Latif Al Ani posing with his camera in Iraq in the center section, bordered by two sections with text overlay saying "Through the Lens: Latif Al Ani's Visions of Ancient Iraq November 8, 2023 - February 25, 2024"

Exhibition banner for 'Through the Lens'

Exhibition Lecture: Ancient Iraq

From Hormuzd Rassam's Excavations to Latif Al Ani's Images

Narmin Amin, Abdulrahman K. Darwesh

Salahaddin University–Erbil, Soran University

This lecture will take place online; a Zoom link will be provided via email to registered participants.

Registration is required at THIS LINK.

Through his archaeological excavations, Hormuzd Rassam found the past and greatness of the lost civilization of Mesopotamia in Khorsabad, Nineveh, and Nimrud, which is now present in most of the world’s museums and still arouses astonishment and admiration, proving the truth of history and ancient civilizations. Searching for them was an adventure. While Latif Al-Ani’s pictures are remnants of the beginning of Iraq’s contemporary spirit, the simple life, the daily scenes of the common people, and the prominent archaeological monuments leave an impression on the viewer, and between the different worlds of both, there is a desire and drive to discover and show the roots of beauty and civilization and the prominent and lost worlds of a changed, destroyed, and in a state of Iraq. Instability and fragmentation between the distant past and the recent past, When looking at photos of Latif Al-Ani and moments recorded in him, we feel nostalgic about a past time that is beautiful and simple at the same time. The results of Hormuzd Rassam’s excavations reflect to us, the politics and period of conflicts between world powers that included the field of antiquities and the competition over them between Britain and France, and Hormuzd Rassam was a realistic witness to this competition.

Dr. Narmin Ali Amin, a professor of archeology and history at Salahddin-Erbil University in Iraqi Kurdistan and an associate member of the IFPO of Erbil. She is also an associate member of the Orient and Mediterranean laboratory UMR 1867 CNRS-Paris. She works on the archeology of Christians and minority heritage in Kurdistan from the late antique period to the medieval era. Since 2001, she has been a doctor in archeology and history at the University of Versailles and the first Kurdish and Iraqi woman, specialized in the Christian archaeological field. Considered a looter in archeology in Kurdistan, she participates in French and European archaeological excavation missions. She was rewarded for her work and named Knight of the Order of Arts and Letters “Chevalier de l’ordre des Arts et des Lettres“ the French Ministry of Culture in 2016. She worked as an international expert for Christian heritage and for the Amadiya project in Kurdistan with ALIPH and UNESCO. She is very active in the defense of heritage and the conservation of the rich cultures of Kurdistan and Iraq. She has extensive experience in fieldwork on archaeological sites in Kurdistan. She has worked in difficult conditions of war and instability to defend the heritage since 1996: Christian, Yazidis, Jewish, Khaki, and Islamic antiquities of Mesopotamia.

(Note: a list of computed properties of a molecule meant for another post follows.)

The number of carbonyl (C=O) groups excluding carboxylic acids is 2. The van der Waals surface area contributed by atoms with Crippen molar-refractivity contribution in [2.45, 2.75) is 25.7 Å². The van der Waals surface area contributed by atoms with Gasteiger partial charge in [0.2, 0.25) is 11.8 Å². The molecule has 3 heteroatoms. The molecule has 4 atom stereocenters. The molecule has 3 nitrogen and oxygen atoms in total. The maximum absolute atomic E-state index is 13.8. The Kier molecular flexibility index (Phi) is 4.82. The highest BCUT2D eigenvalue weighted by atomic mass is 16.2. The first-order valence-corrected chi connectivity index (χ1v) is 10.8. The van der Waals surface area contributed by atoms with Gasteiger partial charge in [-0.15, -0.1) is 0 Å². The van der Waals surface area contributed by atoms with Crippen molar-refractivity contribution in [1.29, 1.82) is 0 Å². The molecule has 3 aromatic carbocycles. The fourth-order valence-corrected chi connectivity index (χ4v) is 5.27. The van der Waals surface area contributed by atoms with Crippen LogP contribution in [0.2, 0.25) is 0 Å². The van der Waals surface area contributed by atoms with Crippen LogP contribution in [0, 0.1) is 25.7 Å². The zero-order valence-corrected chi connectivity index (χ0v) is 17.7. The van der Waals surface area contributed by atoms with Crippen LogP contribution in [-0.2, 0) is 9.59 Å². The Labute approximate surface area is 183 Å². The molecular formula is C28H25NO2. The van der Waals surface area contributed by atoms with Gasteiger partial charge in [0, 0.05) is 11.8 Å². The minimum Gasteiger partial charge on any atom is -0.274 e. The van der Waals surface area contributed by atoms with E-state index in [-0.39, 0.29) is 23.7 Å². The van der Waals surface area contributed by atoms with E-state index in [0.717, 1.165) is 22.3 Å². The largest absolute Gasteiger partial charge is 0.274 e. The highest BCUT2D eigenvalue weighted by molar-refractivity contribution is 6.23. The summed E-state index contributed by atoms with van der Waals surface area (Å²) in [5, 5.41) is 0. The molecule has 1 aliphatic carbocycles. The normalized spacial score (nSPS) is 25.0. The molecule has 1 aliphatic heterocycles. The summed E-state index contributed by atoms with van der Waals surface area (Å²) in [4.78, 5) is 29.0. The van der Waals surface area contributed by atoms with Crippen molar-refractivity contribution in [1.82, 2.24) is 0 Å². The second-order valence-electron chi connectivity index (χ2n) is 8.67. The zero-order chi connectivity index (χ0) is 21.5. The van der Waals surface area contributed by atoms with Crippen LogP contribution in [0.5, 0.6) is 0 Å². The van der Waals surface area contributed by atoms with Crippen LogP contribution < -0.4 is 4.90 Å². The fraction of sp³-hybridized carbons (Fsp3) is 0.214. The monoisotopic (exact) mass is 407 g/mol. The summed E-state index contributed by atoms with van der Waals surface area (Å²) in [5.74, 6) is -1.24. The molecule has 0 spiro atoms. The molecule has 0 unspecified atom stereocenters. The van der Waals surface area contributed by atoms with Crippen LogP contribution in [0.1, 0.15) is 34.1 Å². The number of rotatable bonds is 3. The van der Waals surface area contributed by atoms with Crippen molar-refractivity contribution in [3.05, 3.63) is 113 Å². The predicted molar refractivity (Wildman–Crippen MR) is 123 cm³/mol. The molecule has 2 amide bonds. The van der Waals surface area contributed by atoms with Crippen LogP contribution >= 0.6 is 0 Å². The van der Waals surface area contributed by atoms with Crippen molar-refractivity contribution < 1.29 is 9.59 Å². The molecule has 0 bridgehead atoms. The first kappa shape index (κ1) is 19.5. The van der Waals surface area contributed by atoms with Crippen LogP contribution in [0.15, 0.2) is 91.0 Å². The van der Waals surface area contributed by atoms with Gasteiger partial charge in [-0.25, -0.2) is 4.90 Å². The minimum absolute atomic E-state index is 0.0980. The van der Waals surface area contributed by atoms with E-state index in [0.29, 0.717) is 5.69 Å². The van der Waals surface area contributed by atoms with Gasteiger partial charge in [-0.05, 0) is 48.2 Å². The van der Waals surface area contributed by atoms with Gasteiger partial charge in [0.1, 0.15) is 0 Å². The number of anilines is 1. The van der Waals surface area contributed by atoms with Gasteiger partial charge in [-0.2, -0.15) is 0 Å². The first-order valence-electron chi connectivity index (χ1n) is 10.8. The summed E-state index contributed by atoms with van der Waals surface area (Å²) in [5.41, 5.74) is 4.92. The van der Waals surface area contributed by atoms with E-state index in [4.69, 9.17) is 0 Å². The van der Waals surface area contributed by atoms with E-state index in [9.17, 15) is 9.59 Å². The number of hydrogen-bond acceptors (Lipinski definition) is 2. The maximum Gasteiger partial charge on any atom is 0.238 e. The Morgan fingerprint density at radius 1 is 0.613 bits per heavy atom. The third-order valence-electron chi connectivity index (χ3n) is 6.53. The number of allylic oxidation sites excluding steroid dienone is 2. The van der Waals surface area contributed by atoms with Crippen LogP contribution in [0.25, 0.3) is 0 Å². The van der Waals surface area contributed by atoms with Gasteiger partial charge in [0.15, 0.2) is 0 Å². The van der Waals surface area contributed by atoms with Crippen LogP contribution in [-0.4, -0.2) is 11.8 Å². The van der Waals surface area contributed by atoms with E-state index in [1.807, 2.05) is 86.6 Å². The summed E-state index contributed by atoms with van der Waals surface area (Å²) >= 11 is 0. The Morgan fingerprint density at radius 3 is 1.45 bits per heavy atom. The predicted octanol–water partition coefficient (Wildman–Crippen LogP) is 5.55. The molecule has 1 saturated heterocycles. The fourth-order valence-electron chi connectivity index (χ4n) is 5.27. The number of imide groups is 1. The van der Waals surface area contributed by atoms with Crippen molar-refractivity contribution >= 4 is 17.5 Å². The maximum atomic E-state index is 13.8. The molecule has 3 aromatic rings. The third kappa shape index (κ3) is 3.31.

Abdulrahman Karim Darwish, Assist. Prof. in International Studies and Cultural Diversity at the University of Soran - Erbil, Kurdistan Region of Iraq, and a visiting professor at the University of Dohuk. He works in the field of political studies specializing in cultural diversity, Peace studies in post-conflict societies, and genocide studies. He is interested in studies of religious, national, and cultural minorities and their conditions. Political and cultural studies, genocide prevention studies, and the dangers of wars and conflicts over cultural diversity and their cultural heritage. He also has interests in the field of antiquities related to minorities and is active in the field of defending minorities and their cultural heritage and antiquities. He has many scientific studies in these fields. Member of several civic and scientific institutions, founder of the Genocide Prevention Project, founding member of the Tolerance Without Borders Institute in Erbil, and a member of the International Association of Genocide Scholars.

This lecture is given in conjunction with ISAW's exhibition Through the Lens: Latif Al Ani’s Visions of Ancient Iraq. This exhibition and its accompanying catalogue were made possible by generous support from the Violet Jabara Charitable Trust and the Leon Levy Foundation. Additional funding was provided by Joyce F. Menschel and Mr. and Mrs. Lawrence Tucker.

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